December 26, 2012 | 1:00 PM
Spencer Susser has an odd comic sensibility. He directed the Four Stories short film, Eugene—shot at W Washington D.C.—which follows the surrealistic adventures of a lonely traveler who receives a mysterious gift—an Ultrabook™ that grants wishes.
How Eugene wields his newfound powers exposes the sweet, childlike nature of the character and also something a bit unexpected. The film is a meeting of character and setting. Eugene doesn't have much luck finding connections with people, "so he decides to go on this trip to D.C.," Spencer told The Ultrabook Experience team. The stately W Washington D.C. is like its own character in the movie, alongside the lonely traveler and his all-powerful Ultrabook. There's a twist at the end of Eugene, which reveals a lot about Spencer's sensibilities as a filmmaker.
The double edge of innocence and misplaced desire has guided two of Susser's films in the past. When Roman Coppola matched up the young director to this project, his history as an edgy, but approachable filmmaker made him a perfect fit for the comedy of Four Stories contest winner Adam Blampied's script. Together, they revised the script.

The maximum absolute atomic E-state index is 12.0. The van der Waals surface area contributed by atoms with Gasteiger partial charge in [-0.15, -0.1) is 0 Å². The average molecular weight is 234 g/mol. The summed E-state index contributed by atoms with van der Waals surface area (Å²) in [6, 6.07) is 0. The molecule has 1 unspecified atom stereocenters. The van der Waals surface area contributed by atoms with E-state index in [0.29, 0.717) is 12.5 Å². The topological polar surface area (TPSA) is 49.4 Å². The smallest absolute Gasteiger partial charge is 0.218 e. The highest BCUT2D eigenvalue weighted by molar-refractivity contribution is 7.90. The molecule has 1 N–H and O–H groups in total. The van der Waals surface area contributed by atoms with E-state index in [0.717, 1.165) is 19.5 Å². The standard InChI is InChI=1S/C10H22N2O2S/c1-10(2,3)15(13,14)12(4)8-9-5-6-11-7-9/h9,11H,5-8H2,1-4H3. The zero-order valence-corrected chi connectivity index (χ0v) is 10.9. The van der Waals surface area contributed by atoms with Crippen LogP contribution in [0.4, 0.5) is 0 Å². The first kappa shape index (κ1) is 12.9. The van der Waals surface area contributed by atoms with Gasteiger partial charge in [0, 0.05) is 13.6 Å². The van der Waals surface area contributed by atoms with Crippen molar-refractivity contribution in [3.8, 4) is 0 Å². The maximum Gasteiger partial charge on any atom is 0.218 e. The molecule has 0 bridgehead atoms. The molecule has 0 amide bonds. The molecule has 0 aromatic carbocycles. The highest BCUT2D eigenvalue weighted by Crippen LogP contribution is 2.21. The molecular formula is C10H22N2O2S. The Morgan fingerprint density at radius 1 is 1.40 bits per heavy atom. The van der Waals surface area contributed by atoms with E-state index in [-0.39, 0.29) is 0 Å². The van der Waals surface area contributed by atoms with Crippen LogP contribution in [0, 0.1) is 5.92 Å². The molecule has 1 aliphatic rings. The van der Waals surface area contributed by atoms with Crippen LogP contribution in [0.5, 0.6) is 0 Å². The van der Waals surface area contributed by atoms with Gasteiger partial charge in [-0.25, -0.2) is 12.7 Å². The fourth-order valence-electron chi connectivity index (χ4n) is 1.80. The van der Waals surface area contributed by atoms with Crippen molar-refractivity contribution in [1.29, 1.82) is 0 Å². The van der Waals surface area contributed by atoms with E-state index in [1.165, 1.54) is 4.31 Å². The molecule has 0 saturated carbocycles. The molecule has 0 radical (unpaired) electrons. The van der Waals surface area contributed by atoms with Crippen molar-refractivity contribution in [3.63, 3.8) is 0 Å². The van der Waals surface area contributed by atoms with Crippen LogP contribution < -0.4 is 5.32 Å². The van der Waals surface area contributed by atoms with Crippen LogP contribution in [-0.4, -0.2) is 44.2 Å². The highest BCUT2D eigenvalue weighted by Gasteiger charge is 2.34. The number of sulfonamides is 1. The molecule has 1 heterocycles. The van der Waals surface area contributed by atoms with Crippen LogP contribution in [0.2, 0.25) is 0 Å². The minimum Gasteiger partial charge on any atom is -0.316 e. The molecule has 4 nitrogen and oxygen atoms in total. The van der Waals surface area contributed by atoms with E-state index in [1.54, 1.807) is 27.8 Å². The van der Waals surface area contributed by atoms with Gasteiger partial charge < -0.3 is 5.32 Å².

Spencer's breakout independent short, I Love Sarah Jane (2008), is a love story set amid a zombie apocalypse. Hesher, a feature film starring Joseph Gordon Levitt and Natalie Portman, was Spencer's feature debut in 2010, featuring a metal-loving, long-haired misanthrope who befriends a young mother and her son.
Next year, Susser will premiere The Captain at the Sundance Film Festival. He co-directed the short film with The Directors Bureau filmmaker Nash Edgerton. The description from Sundance's website, "A man wakes up with a hangover, only to discover the consequences of his actions," is open-ended, and the still from the film features what appears to be an airline captain seated atop an overturned car in front of a destroyed building. Consequences, indeed.
Stories that are unexpected, sweet, dark, and paced in such a way that the surreal elements of the plot complement the motivations of the characters form Susser's distinct filmmaking style.